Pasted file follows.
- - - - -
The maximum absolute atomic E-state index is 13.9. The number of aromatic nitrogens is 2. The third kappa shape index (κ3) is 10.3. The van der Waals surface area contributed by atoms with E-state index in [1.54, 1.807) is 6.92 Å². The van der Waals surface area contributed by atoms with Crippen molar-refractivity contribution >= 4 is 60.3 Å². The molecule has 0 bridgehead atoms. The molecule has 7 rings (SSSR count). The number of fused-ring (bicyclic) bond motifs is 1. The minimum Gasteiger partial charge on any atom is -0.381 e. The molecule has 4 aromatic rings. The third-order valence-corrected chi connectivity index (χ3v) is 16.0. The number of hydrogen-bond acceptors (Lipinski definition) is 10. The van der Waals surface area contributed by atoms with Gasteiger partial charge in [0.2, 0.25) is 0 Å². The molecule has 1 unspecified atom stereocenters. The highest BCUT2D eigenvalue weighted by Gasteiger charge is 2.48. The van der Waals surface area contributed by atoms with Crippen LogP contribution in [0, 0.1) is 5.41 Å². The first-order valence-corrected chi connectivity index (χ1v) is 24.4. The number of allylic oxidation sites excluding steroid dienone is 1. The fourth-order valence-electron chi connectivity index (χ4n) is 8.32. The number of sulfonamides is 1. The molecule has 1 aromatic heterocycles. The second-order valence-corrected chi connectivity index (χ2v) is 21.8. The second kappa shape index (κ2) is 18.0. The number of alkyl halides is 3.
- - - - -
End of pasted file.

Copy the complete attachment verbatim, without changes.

The maximum absolute atomic E-state index is 13.9. The number of aromatic nitrogens is 2. The third kappa shape index (κ3) is 10.3. The van der Waals surface area contributed by atoms with E-state index in [1.54, 1.807) is 6.92 Å². The van der Waals surface area contributed by atoms with Crippen molar-refractivity contribution >= 4 is 60.3 Å². The molecule has 0 bridgehead atoms. The molecule has 7 rings (SSSR count). The number of fused-ring (bicyclic) bond motifs is 1. The minimum Gasteiger partial charge on any atom is -0.381 e. The molecule has 4 aromatic rings. The third-order valence-corrected chi connectivity index (χ3v) is 16.0. The number of hydrogen-bond acceptors (Lipinski definition) is 10. The van der Waals surface area contributed by atoms with Gasteiger partial charge in [0.2, 0.25) is 0 Å². The molecule has 1 unspecified atom stereocenters. The highest BCUT2D eigenvalue weighted by Gasteiger charge is 2.48. The van der Waals surface area contributed by atoms with Crippen LogP contribution in [0, 0.1) is 5.41 Å². The first-order valence-corrected chi connectivity index (χ1v) is 24.4. The number of allylic oxidation sites excluding steroid dienone is 1. The fourth-order valence-electron chi connectivity index (χ4n) is 8.32. The number of sulfonamides is 1. The molecule has 1 aromatic heterocycles. The second-order valence-corrected chi connectivity index (χ2v) is 21.8. The second kappa shape index (κ2) is 18.0. The number of alkyl halides is 3.